518a2LmsVfL._SX324_BO1,204,203,200_Part of the work undertaken by all practitioners involved in helping people to change behaviour is predicated by their negotiation techniques used to achieve compliance, partnership and progress. Do you find that when working with clients and patients in which you can see many areas of change that would benefit them, that you become frustrated by their apparent intransigence to shift behaviour? It’s quite normal that resistance occurs, no-one likes to make whole scale changes as they see problems rather than solutions. Learning a skilled approach to negotiation can really assist with the transformations needed and get your clients on side and engaged.

Whilst it may at first seem a strange subject to cover, the ‘art of negotiation’ in clinical management, outside of acute intervention is an arena in which both parties are trying to achieve an outcome different from today, but may have different interpretations of how to get there.

Managing the process of change takes skill and experience, the following suggestions have been modified from a series of articles extracted from the excellent blog site Farnham Street and changed to better reflect the reality of a clinical situation.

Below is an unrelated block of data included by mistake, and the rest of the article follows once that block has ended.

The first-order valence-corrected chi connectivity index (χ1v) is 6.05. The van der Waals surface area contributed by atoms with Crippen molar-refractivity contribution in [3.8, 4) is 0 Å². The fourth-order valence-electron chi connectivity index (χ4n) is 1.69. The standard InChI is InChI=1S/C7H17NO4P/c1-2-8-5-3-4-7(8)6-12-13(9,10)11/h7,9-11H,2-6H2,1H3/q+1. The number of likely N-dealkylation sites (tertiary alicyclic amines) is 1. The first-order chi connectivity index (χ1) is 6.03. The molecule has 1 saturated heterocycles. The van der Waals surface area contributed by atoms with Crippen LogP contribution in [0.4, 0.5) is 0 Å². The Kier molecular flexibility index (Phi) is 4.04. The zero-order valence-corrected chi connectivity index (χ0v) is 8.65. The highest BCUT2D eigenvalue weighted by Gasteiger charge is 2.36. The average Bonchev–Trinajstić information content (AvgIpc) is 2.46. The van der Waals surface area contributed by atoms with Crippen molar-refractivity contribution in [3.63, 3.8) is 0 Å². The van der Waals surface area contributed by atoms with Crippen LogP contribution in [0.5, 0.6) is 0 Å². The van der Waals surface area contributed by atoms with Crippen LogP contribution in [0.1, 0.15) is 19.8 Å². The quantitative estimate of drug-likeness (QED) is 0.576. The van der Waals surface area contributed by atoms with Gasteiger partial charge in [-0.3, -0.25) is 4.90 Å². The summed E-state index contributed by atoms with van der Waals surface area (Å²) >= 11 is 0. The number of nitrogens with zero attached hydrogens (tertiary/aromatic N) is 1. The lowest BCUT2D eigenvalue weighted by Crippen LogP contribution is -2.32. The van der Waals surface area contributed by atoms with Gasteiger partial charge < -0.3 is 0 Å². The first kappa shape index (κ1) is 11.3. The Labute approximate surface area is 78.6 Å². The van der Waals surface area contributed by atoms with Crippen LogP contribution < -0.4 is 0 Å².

homecoverWhat? This is the act of applying vaginal bacteria to new-borns, not delivered vaginally to ensure exposure to the mother’s microbiome. Whilst at present, we don’t yet know whether the many conditions associated with C-section—including reported higher rates of allergies, asthma, atopic dermatitis, and even an association with autism diagnosis—are due to lack of exposure to the maternal vaginal microbiome to which, until recently, every surviving mammal had been exposed at birth.[1] Numerous people are considering this to be a prudent approach, as declining diversity of bacterial cohabitants are linked to increased problems with immune regulation and subsequent development of illness.

This seminar will provide information relevant to health practitioners about the major neurotransmitters and their function, and how to support an individual to achieve balanced neurotransmitter status. Neurotransmitters play key roles in cognitive function, behaviour and in general well-being. You will learn about neuro-biogenic amines, neuromodulators, the blood brain barrier and how they are affected by various stressors. You will also be shown the means to assess neurotransmitter status by both symptomatic questionnaires as well as a newly available accurate lab test. Then you will be shown how to support a balanced neurotransmitter status (both with and without the use of the lab test), as well as how to support the blood brain barrier, with specific nutritional therapy intervention.”